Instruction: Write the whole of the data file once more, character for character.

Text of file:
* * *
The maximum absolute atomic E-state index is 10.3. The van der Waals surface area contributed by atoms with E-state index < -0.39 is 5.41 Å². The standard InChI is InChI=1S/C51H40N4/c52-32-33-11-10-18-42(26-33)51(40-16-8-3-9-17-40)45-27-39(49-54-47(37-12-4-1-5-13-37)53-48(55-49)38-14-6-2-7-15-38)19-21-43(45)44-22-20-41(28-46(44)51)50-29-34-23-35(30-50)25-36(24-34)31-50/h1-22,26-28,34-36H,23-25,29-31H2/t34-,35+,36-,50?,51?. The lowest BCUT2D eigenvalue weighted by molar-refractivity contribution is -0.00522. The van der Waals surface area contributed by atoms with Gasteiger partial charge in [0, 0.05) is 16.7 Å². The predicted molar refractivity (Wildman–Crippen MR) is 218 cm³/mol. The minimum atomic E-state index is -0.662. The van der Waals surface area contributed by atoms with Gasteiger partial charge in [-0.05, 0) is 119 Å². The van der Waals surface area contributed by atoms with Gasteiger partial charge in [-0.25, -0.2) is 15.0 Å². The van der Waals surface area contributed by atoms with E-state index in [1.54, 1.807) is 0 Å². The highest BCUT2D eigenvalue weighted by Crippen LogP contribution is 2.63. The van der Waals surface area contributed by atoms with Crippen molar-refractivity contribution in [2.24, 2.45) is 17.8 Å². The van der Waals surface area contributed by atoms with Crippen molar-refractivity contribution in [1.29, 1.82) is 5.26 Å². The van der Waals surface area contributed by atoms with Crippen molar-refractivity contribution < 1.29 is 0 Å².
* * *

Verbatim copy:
The maximum absolute atomic E-state index is 10.3. The van der Waals surface area contributed by atoms with E-state index < -0.39 is 5.41 Å². The standard InChI is InChI=1S/C51H40N4/c52-32-33-11-10-18-42(26-33)51(40-16-8-3-9-17-40)45-27-39(49-54-47(37-12-4-1-5-13-37)53-48(55-49)38-14-6-2-7-15-38)19-21-43(45)44-22-20-41(28-46(44)51)50-29-34-23-35(30-50)25-36(24-34)31-50/h1-22,26-28,34-36H,23-25,29-31H2/t34-,35+,36-,50?,51?. The lowest BCUT2D eigenvalue weighted by molar-refractivity contribution is -0.00522. The van der Waals surface area contributed by atoms with Gasteiger partial charge in [0, 0.05) is 16.7 Å². The predicted molar refractivity (Wildman–Crippen MR) is 218 cm³/mol. The minimum atomic E-state index is -0.662. The van der Waals surface area contributed by atoms with Gasteiger partial charge in [-0.05, 0) is 119 Å². The van der Waals surface area contributed by atoms with Gasteiger partial charge in [-0.25, -0.2) is 15.0 Å². The van der Waals surface area contributed by atoms with E-state index in [1.54, 1.807) is 0 Å². The highest BCUT2D eigenvalue weighted by Crippen LogP contribution is 2.63. The van der Waals surface area contributed by atoms with Crippen molar-refractivity contribution in [2.24, 2.45) is 17.8 Å². The van der Waals surface area contributed by atoms with Crippen molar-refractivity contribution in [1.29, 1.82) is 5.26 Å². The van der Waals surface area contributed by atoms with Crippen molar-refractivity contribution < 1.29 is 0 Å².